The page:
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80 Days is a highly addictive, highly replayable handheld game that combines steampunk and historical trivia into a fun and challenging game. GrogHeads is pleased to induct 80 Days into the Order of the Hex for its excellence in mobile addiction.

Jim Zabek, 18 February 2015

Developer: inkle Ltd

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Once in a while a game emerges that is so simple that the writing of a review of it is far more complicated than the game itself. 80 Days is one of those games. In a nutshell it’s a game for a handheld device where the player takes on the role of Passepartout, the valet to Phileas Fogg – the same person in Jules Verne’s novel Around the World in 80 Days.

As with the novel, the player’s goal is to make it around the world in 80 days, but the story has been updated. 80 Days is set in a steampunk world and this updates the game in a spirit that I would think Jules Verne would highly approve. The game is peppered with encounters with historical figures and is driven by the player’s interaction with the and others.

 

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GrogHeads Reviews The Longest Day for iOS

The Longest Day invades your iPad.  Michael tells you where you’ll find all the sand afterwards.

Michael Eckenfels, 3 January 2015

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The Longest Day is a second effort by the makers of Frontline: Road to Moscow, a game which I’ve heard of but have not played. If you’re looking for comparisons between the two, keep on looking because they ain’t here.

Instead, what you’ll see here is how Slitherine has created a fairly basic and AI-timid romp through the hedgerows and beaches of Normandy. It is June 6, 1944 (at least, on your iPad when you fire this up, like me), and you’ll find yourself in control of several Allied units looking to wrest control of Utah Beach from the occupying Germans.

However, before you get there, there’s a bit of confusion. The app itself is called “D-Day: The Longest Day,” but when you touch the icon, you get a mish-mash of images on a screen, including infantry storming a beach, but there’s no game title.

The giant in the background seems unimpressed.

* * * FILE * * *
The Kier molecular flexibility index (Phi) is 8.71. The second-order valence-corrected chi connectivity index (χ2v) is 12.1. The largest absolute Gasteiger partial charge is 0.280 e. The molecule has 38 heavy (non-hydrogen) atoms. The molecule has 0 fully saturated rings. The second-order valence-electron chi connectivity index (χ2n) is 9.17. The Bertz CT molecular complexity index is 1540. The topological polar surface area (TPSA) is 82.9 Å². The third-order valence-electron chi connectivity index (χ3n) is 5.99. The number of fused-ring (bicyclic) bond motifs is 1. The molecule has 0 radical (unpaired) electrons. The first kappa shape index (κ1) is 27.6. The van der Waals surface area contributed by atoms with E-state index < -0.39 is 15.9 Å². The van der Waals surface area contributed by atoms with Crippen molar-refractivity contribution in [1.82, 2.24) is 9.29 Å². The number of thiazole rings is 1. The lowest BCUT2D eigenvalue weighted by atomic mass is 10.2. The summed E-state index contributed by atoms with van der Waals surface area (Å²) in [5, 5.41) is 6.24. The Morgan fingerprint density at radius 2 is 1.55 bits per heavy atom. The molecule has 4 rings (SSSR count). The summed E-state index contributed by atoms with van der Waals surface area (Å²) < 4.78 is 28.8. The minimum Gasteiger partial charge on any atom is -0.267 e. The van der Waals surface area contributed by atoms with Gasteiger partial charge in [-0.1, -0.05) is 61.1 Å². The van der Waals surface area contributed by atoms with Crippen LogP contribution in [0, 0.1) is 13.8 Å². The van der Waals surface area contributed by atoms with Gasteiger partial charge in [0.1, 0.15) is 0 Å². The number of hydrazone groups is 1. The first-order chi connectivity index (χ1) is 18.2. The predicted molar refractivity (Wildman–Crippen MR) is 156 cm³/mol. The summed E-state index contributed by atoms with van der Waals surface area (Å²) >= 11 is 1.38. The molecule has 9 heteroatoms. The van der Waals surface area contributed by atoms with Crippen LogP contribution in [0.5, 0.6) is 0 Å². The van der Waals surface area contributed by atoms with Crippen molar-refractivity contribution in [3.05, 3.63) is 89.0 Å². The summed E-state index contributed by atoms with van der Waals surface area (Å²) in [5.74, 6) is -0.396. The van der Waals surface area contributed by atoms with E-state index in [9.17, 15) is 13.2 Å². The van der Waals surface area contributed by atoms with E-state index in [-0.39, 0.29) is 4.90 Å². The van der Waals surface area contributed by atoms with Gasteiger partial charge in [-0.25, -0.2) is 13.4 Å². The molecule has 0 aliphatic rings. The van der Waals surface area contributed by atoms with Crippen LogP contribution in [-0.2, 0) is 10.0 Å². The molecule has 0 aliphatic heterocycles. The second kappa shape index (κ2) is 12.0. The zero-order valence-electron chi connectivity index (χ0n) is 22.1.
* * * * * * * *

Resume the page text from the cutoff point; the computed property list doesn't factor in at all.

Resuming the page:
The giant in the background seems unimpressed.

Tuesday Screenshot – Wars & Battles

Some iOS wargaming for your battles on-the-go!

Vance Strickland, 9 December 2014

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A light-but-gorgeous wargame for the touchscreen set, Wars & Battles is for the grog-on-the-move.

GrogHeads Advanced Research on Projects Advisory #59

With the impending arrival of the annual GrogHeads Holiday Buying Guide and/or List Of Things Your Family Will Never Get You™, we took a slightly different turn on GARPA this time, and tried to cover a variety of different bases, without repeating categories…

 

The wargame:  Liberty or Death: The American Insurrection (GMT Games)
P500, $57 pre-order, $82 MSRP – made the cut!

So the real question everyone has with the 4-headed COIN game set in the AWI is this : How do the French win?!  The latest COIN game brings in Indian raids, brilliant strokes, and the usual 4-headed multi-player madness that occasional devolves into players bribing each other with beer during the game.  The map might not be the prettiest of the COIN maps, but it does have one different feature – the cities of the colonies are called out as separate spaces distinct from the overall territories of the colonies themselves.  Many of the cards are named after historical actors in the AWI, and when the French enter, there’s no trumping it.  Check out their p500 page to get your pre-order in while they’re still taking them.